Ohio Probe: Did Safety Officials Lie About Covert Operation?


In January, Ohio highway patrol troopers were planning a covert operation on an apparent attempt to drop off contraband, mostly likely tobacco or drugs, behind the back fence of the official residence of Gov. Ted Strickland for an inmate working there. The Columbus Dispatch says the operation never happened. Instead, troopers were sent to visit the prisoner’s wife, who was supposed to make the drop, and warn her against doing it. She didn’t.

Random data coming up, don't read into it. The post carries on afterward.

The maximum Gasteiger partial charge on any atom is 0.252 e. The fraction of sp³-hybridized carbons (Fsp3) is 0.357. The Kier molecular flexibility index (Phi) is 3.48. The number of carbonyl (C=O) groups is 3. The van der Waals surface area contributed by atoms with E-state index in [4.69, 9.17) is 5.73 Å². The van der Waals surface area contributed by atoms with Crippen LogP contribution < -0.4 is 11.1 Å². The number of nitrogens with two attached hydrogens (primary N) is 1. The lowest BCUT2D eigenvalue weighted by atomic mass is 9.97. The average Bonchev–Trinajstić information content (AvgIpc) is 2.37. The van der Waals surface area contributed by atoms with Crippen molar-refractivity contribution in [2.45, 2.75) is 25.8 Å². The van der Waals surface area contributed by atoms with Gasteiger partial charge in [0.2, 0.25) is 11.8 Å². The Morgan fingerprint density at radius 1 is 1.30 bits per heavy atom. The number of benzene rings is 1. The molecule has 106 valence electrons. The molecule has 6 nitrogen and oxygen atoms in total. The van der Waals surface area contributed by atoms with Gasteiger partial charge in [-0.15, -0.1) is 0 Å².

An investigation boils down to three questions: Who made the decision to abort the planned Jan. 10 operation in favor of what law-enforcement officers dub a “knock and talk”? How and when was it made? And why? Inspector General Thomas Charles says state public safety director Cathy Collins-Taylor made the decision to avoid political embarrassment for the governor. Her sworn statements that the original operation wasn’t officially called off until late the morning of Jan. 9 by Col. David Dicken, superintendent of the State Highway Patrol, are lies, Charles says. Strickland said a close examination of the report shows that none of his three subordinates did anything wrong.

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